Getting a dr's office to change an insurance code for an office visit?
August 10, 2018 7:15 PM   Subscribe

I have an issue with a doctor's office trying to bill me more than $200 for services I paid for with a co-pay, because the billing manager won't code my office visits as office visits. What can I do to get them to change the insurance code?

I had a series of injections (Euflexxa) in my knees for osteoarthritis in January. I was told at the time that this injection has a $40 co-pay and all was good with my insurance.

No worries. I paid at each visit.

I later received a bill for over $700 for these injections, which through a process that I do not understand has been whittled down to around $228.

When I call my insurance to ask why I am being billed for services I paid for, they say that office visits with an injectible are covered with a co-pay as I was told--but my visits were not coded as an office visit. (Based only on Google, it looks to me that an office visit is a visit for treatment, which is EXACTLY what occurred. Nothing happened but the injections from a PA.)

When I call the orthopedic office with the same question, their billing person says she can't code the injections differently, as it's illegal for her to do so, as she says she doesn't know if my appointments were an office visit or not. (Am I missing something? What else could a once-weekly visit for an injection series BE?)

I'm now trying, after months of back and forth and hours of wasted time, to call the PA who actually did the injections, and ask her to tell the billing manager that my visits were office visits, so the billing manager will re-submit with office visit codes and make this $200+ balance go away.

I've called twice and left a message with the PA, and despite a message saying calls are returned the same day, she has not returned my calls.

Not only do I not make enough money to just pay $200+ to get this place to stop endlessly sending me bills for services I paid for eight months ago, is it not OK to tell a patient their co-pay covers a service, and then stick them with a large bill.

I'll continue to try to reach the PA. Should I try the actual MD next? What should I do? Is this OK for a doctor's office to do this?
posted by Jennifer S. to Health & Fitness (8 answers total) 2 users marked this as a favorite
This is a medical coding and billing question. It's quite possible the PA and the doctor won't be able to help you at all, since typically they don't know a lot about billing/medical coding. I don't do physician office coding, but the type of medical coding I do visits for an injection only aren't considered office visits and aren't coded as one. This might be what is happening here.
posted by ilovewinter at 7:33 PM on August 10, 2018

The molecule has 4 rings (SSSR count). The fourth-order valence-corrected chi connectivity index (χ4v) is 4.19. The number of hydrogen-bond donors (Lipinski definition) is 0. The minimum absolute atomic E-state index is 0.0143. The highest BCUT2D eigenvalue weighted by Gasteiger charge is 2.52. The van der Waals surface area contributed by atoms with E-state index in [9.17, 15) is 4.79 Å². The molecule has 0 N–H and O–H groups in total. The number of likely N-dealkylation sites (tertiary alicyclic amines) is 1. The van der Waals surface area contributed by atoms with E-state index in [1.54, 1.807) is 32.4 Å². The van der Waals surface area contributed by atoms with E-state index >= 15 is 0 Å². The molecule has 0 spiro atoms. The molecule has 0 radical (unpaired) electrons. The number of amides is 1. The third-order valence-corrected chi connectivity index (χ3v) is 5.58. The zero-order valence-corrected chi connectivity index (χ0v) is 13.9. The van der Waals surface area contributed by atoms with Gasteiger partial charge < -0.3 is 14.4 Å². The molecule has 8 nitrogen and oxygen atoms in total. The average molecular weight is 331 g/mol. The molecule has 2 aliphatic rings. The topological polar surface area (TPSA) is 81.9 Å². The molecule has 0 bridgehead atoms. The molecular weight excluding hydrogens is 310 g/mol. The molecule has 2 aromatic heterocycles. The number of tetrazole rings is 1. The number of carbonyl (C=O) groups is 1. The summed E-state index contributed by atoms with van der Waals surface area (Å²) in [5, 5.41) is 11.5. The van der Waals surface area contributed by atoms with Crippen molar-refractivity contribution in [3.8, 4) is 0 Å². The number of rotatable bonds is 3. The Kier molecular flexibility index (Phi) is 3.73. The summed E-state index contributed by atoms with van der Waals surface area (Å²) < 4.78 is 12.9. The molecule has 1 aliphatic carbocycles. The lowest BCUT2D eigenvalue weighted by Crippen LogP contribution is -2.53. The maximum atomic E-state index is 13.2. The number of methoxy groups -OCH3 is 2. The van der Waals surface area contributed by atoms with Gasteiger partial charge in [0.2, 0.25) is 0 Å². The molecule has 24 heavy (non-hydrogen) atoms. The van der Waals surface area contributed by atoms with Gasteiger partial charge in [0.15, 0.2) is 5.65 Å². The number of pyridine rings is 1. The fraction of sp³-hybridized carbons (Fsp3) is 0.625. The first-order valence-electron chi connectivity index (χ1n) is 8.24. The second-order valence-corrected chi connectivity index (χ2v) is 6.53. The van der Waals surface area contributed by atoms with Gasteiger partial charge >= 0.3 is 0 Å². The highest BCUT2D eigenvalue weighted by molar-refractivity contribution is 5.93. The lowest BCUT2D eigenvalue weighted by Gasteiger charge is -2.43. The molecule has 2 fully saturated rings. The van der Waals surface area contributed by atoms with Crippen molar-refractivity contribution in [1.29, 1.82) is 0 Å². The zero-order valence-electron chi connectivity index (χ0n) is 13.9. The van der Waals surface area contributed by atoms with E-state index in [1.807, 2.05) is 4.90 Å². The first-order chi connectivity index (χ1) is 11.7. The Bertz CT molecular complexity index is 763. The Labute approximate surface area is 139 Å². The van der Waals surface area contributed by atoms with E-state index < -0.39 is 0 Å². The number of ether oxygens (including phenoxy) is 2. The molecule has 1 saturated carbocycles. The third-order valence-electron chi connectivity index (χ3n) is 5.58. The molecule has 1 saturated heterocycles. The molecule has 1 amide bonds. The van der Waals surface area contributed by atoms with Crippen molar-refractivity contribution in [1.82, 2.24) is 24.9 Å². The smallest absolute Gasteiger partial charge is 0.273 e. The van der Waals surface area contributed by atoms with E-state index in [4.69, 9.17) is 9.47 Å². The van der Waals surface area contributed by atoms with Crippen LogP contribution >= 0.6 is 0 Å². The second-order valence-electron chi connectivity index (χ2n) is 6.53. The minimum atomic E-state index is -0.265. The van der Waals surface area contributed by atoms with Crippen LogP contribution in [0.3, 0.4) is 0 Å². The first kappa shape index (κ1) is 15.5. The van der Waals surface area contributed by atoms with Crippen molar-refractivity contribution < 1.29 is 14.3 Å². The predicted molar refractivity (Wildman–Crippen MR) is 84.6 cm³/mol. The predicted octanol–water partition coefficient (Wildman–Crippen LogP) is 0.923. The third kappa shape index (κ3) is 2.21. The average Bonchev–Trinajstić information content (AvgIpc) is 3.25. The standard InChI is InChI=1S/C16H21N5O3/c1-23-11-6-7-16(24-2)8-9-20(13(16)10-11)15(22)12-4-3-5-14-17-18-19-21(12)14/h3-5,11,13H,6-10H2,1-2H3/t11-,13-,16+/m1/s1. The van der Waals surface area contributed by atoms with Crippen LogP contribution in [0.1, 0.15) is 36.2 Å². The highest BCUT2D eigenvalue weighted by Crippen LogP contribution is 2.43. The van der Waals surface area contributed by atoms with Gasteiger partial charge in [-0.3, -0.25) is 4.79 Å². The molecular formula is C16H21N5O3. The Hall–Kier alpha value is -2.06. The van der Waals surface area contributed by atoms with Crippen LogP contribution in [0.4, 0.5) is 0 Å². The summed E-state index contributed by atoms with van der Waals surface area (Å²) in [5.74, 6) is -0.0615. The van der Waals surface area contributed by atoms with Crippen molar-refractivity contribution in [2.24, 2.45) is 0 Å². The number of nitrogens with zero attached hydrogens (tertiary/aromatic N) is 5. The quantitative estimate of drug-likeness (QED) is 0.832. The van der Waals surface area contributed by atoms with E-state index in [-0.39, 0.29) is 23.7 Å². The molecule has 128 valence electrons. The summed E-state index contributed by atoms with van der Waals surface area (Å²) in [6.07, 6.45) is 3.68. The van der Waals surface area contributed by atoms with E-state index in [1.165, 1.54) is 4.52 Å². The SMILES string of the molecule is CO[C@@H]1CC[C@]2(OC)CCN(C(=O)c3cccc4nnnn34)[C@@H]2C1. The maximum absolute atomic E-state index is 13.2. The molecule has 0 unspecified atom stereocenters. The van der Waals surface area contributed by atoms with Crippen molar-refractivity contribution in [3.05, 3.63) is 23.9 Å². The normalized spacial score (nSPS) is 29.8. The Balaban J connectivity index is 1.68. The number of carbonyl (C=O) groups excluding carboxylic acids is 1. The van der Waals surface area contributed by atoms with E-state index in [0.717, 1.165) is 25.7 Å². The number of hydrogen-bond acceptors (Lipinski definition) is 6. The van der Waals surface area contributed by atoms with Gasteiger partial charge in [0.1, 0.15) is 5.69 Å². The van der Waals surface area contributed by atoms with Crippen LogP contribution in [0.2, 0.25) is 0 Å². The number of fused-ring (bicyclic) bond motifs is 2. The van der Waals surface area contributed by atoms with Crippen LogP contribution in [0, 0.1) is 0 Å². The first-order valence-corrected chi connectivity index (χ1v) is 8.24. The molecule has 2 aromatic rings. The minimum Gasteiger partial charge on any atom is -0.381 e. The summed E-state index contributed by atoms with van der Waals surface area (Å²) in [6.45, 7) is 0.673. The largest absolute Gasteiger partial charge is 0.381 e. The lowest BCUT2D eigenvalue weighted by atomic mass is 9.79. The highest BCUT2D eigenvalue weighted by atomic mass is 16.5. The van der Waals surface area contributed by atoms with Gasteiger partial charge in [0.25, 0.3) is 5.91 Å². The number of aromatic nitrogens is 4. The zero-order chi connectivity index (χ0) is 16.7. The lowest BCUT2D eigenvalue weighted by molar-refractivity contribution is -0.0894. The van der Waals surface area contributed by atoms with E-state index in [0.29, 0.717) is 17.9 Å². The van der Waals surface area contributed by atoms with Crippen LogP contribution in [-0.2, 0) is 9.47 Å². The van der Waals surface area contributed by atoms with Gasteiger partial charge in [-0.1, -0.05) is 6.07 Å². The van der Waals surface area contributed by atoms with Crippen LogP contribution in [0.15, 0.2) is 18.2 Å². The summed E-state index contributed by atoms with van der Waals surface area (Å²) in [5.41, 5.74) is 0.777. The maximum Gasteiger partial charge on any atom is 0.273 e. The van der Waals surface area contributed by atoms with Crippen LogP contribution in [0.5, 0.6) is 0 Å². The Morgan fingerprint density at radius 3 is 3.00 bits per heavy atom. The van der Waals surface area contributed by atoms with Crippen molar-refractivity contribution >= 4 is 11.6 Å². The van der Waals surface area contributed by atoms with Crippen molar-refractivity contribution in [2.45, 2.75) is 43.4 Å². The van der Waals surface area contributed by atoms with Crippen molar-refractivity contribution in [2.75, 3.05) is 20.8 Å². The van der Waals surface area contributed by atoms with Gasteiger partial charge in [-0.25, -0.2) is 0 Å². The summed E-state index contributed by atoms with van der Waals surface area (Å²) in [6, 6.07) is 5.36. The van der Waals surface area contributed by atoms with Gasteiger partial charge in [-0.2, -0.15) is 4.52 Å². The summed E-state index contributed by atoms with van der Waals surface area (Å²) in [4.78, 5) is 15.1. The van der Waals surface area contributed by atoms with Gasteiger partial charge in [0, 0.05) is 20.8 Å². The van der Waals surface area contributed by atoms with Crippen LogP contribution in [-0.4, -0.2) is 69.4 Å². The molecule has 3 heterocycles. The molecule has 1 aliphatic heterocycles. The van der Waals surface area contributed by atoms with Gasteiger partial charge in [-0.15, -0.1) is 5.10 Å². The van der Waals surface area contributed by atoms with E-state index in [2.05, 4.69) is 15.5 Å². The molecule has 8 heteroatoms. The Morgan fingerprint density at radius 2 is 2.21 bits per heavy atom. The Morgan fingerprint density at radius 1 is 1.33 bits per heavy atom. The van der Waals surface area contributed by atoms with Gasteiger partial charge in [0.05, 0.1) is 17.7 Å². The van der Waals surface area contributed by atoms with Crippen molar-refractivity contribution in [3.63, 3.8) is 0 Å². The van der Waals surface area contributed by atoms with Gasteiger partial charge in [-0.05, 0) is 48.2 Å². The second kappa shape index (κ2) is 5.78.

I just went through a medical billing nightmare, and the thing that finally got parties moving to assist me was, believe it or not, a one-star Yelp review. I hate that I've even typed that, but there you go. I saved over $1000 from these idiots who wouldn't respond to my phone calls/emails/mailed letters/etc.

Depending on what state you're in, you may also have some traction with your state's insurance commission. If it happens to be in CA, memail me and I'll give you some scoop on that.
posted by BlahLaLa at 7:38 PM on August 10, 2018 [1 favorite]

Your state has an insurance obud. Write an letter or email and tell the billing person that unless the practice is willing to immediately and correctly re-code your visits for the actual services rendered, you will have no choice but to file a complaint.
posted by DarlingBri at 12:58 AM on August 11, 2018 [2 favorites]

A visit to the doctors office where you talk with a doctor or PA about a problem you are having always involves about 3 things, your own complaints about the issue, the provider's findings, and the provider's medical decision making. That's how an office can code for a doctor's visit like you are describing. From what it sounds like, you're just going in for injections, which are only going to be coded as injections. Have you thought about going after your insurance company for quoting the incorrect benefits to the provider? Because it sounds like your insurance company did a misquote and it's working out in their favor, as they have to pay out less.
posted by Attackpanda at 2:34 AM on August 11, 2018 [2 favorites]

I recently had to sit through several hours of "how to succeed at billing." It was pretty dry and bean-counting-ish, but my take-away was that to be an office visit, you need "evaluation and management" documentation -- i.e. a history, physical exam, diagnosis, and management plan. The key component is really the medical decision-making, essentially, how hard did the doctor have to think about your situation.